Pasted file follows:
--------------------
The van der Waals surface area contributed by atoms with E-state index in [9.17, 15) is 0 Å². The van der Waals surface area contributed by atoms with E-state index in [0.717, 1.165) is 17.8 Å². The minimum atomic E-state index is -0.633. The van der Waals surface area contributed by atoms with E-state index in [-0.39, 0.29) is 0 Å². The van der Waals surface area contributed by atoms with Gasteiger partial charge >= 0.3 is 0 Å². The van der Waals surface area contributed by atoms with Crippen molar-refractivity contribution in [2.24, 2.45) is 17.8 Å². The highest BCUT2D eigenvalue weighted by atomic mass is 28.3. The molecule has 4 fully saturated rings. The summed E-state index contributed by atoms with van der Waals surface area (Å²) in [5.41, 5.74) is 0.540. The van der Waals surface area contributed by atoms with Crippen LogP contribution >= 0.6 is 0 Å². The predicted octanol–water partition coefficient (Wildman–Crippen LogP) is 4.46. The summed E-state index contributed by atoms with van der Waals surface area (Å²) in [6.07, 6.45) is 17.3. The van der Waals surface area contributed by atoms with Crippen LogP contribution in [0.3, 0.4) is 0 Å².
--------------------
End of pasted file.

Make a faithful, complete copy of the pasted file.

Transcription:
The van der Waals surface area contributed by atoms with E-state index in [9.17, 15) is 0 Å². The van der Waals surface area contributed by atoms with E-state index in [0.717, 1.165) is 17.8 Å². The minimum atomic E-state index is -0.633. The van der Waals surface area contributed by atoms with E-state index in [-0.39, 0.29) is 0 Å². The van der Waals surface area contributed by atoms with Gasteiger partial charge >= 0.3 is 0 Å². The van der Waals surface area contributed by atoms with Crippen molar-refractivity contribution in [2.24, 2.45) is 17.8 Å². The highest BCUT2D eigenvalue weighted by atomic mass is 28.3. The molecule has 4 fully saturated rings. The summed E-state index contributed by atoms with van der Waals surface area (Å²) in [5.41, 5.74) is 0.540. The van der Waals surface area contributed by atoms with Crippen LogP contribution >= 0.6 is 0 Å². The predicted octanol–water partition coefficient (Wildman–Crippen LogP) is 4.46. The summed E-state index contributed by atoms with van der Waals surface area (Å²) in [6.07, 6.45) is 17.3. The van der Waals surface area contributed by atoms with Crippen LogP contribution in [0.3, 0.4) is 0 Å².